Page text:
An equity receivership, or equitable receivership, is a form of receivership which is neither a plain care-taking pending foreclosure nor an action initiated by the government. A receivership remedy is an equitable form of remedy, one which emerged in the English chancery courts, where receivers were appointed to oversee and safeguard real property. A receivership is a legal remedy open to secured creditors to recover funds owed under a secured loan in cases where the company defaults on its loan payments. Another role of a receiver is to be appointed in a shareholder dispute to complete a project, liquidate assets or sell a business.
How the Process Works
The process starts with the appointment of a receiver by a secured creditor under a security agreement or by the Court on behalf of a secured creditor. Only a Licensed Insolvency Trustee is eligible to act as a receiver. The powers and rights of Court Appointed Receivers are outlined in the court order that appointed them.
The receiver is entrusted to take possession of the assets secured by the security agreement and sell or liquidate them to repay the debt left owing. Under a receivership, both a secured creditor and the Court itself are able to appoint a receiver-manager to handle the company until such a time as it is sold as a going concern.
Additionally, a receiver’s duties include giving creditors notification that the receivership is taking place and regular reporting on the status of the receivership to the Official Receiver, who is a representative of the Office of the Superintendent of Bankruptcy and of the Court.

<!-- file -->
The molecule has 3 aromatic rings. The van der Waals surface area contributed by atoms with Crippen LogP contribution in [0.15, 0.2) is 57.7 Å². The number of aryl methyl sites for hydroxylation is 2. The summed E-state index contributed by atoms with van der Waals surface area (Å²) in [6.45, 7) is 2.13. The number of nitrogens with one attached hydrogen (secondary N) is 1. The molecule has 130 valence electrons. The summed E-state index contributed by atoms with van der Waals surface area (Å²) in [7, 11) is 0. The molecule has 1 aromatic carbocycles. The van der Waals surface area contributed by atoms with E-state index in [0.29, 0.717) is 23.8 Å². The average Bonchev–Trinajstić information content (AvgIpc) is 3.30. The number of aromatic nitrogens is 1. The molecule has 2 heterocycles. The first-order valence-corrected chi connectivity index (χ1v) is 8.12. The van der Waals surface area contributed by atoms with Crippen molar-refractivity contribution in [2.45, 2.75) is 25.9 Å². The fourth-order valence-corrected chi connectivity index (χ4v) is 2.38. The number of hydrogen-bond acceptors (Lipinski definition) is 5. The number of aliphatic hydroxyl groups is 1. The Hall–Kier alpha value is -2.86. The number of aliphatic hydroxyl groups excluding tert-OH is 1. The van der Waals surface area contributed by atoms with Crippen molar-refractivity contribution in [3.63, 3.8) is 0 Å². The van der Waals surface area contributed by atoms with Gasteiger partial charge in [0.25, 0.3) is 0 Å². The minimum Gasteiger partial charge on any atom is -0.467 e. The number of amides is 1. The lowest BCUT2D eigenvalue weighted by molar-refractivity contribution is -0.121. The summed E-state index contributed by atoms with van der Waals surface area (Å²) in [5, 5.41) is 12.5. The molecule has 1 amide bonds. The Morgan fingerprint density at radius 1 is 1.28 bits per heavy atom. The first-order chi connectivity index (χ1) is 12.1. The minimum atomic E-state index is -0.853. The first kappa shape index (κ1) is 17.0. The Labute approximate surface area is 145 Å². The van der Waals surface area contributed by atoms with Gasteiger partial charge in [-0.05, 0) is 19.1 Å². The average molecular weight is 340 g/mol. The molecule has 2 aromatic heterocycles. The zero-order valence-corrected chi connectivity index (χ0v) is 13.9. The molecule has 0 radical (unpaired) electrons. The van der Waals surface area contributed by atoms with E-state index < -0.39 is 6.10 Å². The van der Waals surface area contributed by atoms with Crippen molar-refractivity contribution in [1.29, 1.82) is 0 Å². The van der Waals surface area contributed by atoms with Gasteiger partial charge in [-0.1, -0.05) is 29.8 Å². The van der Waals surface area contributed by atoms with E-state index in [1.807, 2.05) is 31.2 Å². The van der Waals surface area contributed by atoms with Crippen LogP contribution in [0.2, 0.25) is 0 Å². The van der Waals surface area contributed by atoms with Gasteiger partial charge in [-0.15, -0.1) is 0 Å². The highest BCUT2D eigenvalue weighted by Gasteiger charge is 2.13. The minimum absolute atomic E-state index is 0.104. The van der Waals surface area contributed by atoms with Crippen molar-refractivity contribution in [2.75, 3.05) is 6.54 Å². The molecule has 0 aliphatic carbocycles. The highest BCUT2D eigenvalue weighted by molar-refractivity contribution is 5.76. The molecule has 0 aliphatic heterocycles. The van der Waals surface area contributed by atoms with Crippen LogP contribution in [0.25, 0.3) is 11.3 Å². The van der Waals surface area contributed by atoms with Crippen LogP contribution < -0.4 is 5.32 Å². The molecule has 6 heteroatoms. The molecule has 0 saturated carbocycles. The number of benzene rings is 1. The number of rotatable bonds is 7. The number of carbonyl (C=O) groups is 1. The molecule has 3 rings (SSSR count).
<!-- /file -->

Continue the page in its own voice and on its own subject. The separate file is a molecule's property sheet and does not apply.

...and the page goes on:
Receivership and bankruptcy are not mutually exclusive. A receivership can occur in the absence of a company going bankrupt. The same entity can perform the roles of both trustee and receiver, but commonly there are different firms appointed to the distinct roles.
It is the job of the receiver to sell the assets secured under the security agreement. Then, after subtracting the receivership’s fees and expenses, the receiver disburses the profits from the sale to creditors in a priority-driven manner. For cases where the proceeds from the sale of assets are insufficient to cover the liabilities of the secured creditor in full, no realizations are to be accessible for distribution to the unsecured creditors.
Advantages of a Receivership for Creditors
Once a company enters a period of financial instability, the first reaction for many creditors is to try to place the indebted party under bankruptcy. Yet an equitable receivership may be the more advantageous action available.
The main advantages of a receivership are twofold. Firstly, an equity receivership supplants management with the receiver straightaway, whereas a bankruptcy keeps management in place indefinitely. If finances were truly the issue, bankruptcy might present a good course of action. But in cases where money problems are just a symptom and the real problem lies with management, then a receivership may prove a better circumstance for creditors.